Fruit is a healthier snack for kids than a candy bar.
If you want your kids to grow up eating their veggies, establish healthy eating patterns while they're young. Busy lives sometimes necessitate a trip to the fast-food drive-through; sitting down regularly to a nutritious dinner, however, is a golden opportunity to teach your preschoolers about the virtues of spinach and brown rice. While it's not likely your youngster will prefer salad to chicken nuggets, you want to be able to serve up both without getting push-back from a picky preschooler.
1Explain to preschoolers why good food is important. For example, tell young children that food is what gives them energy to play and learn, and that eating well will help them to be big and strong. Make this lesson fun and easy to understand. If your preschooler is into cars, for instance, liken eating nutritious food to gassing up a car -- the better fuel you use, the better the car runs.
2Tell children about the different categories of food, such as vegetables, dairy and protein. Explain what foods go into what category and ask him to think of foods he eats that fit each one. You can even make a bit of a game out of this. For example, the United States Department of Agriculture's website ChooseMyPlate.gov provides recommended guidelines for filling up a dinner plate. When sitting down to meals, for instance, half of your plate should be made up of vegetables. Challenge your child to meet that goal, and when he willingly spoons a big helping of Brussels sprouts or green beans onto his plate and finishes it, make a big fuss and offer praise.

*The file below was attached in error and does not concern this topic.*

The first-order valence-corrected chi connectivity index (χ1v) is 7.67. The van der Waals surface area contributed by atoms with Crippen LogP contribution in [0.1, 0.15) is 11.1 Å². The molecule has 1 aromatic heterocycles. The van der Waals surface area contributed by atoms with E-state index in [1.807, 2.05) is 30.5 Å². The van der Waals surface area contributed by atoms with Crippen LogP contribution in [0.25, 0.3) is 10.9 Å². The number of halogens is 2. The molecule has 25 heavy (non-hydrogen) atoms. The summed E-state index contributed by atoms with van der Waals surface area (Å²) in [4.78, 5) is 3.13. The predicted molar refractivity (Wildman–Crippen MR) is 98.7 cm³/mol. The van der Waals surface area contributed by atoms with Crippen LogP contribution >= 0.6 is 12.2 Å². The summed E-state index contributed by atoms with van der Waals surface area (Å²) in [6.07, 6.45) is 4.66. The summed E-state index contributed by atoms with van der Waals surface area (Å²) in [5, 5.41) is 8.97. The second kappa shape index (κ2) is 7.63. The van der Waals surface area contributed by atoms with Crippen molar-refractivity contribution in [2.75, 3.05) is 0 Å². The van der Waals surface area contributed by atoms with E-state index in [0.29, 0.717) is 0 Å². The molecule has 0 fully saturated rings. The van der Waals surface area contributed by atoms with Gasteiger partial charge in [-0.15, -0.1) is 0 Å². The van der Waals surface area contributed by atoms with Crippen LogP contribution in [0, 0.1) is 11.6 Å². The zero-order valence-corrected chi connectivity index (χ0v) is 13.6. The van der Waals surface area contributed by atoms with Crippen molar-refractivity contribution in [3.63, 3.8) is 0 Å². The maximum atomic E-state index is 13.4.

3Set a good example. As hard as it can be to pass up a slice of cake for dessert when eating out, order a fruit platter instead for the table to share. If your child sees you making healthy choices, it seems more natural to choose well herself. This also applies to other healthy lifestyle choices; staying fit and exercising sets the example for your child and tells her that these a good habits.
4Visit a local farm if possible. Seeing where their food comes from and the work it takes to grow and harvest can impress kids and give them ideas for new foods to try. If that's not possible, try a farmer's market or even the grocery store. Point out all the varieties or fruits and vegetables, explain different ways they can be used and prepared. Make the lesson fun and allow your preschooler to have some input into what healthy foods you buy.
5Invite kids to be a part of the food preparation. For example, once you've cut up the vegetables, allow children to "make" the salad by arranging it in the bowl, or let them add dry ingredients to a homemade pasta sauce. This may help kids be more anxious to try their creations.
- When introducing a new healthy food to your child, the United States Department of Agriculture suggests offering said food to your tot at the beginning of the meal, as she's more likely to be open to the new experience when hungry.